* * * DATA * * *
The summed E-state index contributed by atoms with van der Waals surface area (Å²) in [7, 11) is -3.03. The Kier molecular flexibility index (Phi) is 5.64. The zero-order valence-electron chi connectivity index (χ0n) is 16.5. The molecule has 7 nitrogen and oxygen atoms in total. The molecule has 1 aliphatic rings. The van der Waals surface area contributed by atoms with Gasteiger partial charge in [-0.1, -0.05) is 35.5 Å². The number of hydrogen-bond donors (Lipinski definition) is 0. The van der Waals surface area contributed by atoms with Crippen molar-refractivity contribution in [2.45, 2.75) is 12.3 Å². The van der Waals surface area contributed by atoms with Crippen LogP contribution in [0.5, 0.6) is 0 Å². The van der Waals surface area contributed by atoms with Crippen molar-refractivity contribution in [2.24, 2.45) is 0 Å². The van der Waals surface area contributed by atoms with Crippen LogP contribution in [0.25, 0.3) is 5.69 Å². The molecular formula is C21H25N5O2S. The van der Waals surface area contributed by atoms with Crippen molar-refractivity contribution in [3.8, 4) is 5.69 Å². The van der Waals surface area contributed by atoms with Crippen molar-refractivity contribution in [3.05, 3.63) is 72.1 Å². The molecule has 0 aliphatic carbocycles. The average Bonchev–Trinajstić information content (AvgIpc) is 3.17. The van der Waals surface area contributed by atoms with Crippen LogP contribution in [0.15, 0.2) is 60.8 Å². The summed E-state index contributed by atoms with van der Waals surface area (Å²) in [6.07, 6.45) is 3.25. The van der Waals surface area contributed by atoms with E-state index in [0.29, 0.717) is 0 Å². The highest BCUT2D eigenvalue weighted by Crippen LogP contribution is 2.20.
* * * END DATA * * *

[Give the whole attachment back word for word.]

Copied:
The summed E-state index contributed by atoms with van der Waals surface area (Å²) in [7, 11) is -3.03. The Kier molecular flexibility index (Phi) is 5.64. The zero-order valence-electron chi connectivity index (χ0n) is 16.5. The molecule has 7 nitrogen and oxygen atoms in total. The molecule has 1 aliphatic rings. The van der Waals surface area contributed by atoms with Gasteiger partial charge in [-0.1, -0.05) is 35.5 Å². The number of hydrogen-bond donors (Lipinski definition) is 0. The van der Waals surface area contributed by atoms with Crippen molar-refractivity contribution in [2.45, 2.75) is 12.3 Å². The van der Waals surface area contributed by atoms with Crippen LogP contribution in [0.5, 0.6) is 0 Å². The van der Waals surface area contributed by atoms with Crippen molar-refractivity contribution in [2.24, 2.45) is 0 Å². The van der Waals surface area contributed by atoms with Crippen LogP contribution in [0.25, 0.3) is 5.69 Å². The molecular formula is C21H25N5O2S. The van der Waals surface area contributed by atoms with Crippen molar-refractivity contribution in [3.8, 4) is 5.69 Å². The van der Waals surface area contributed by atoms with Crippen molar-refractivity contribution in [3.05, 3.63) is 72.1 Å². The molecule has 0 aliphatic carbocycles. The average Bonchev–Trinajstić information content (AvgIpc) is 3.17. The van der Waals surface area contributed by atoms with Crippen LogP contribution in [0.15, 0.2) is 60.8 Å². The summed E-state index contributed by atoms with van der Waals surface area (Å²) in [6.07, 6.45) is 3.25. The van der Waals surface area contributed by atoms with E-state index in [0.29, 0.717) is 0 Å². The highest BCUT2D eigenvalue weighted by Crippen LogP contribution is 2.20.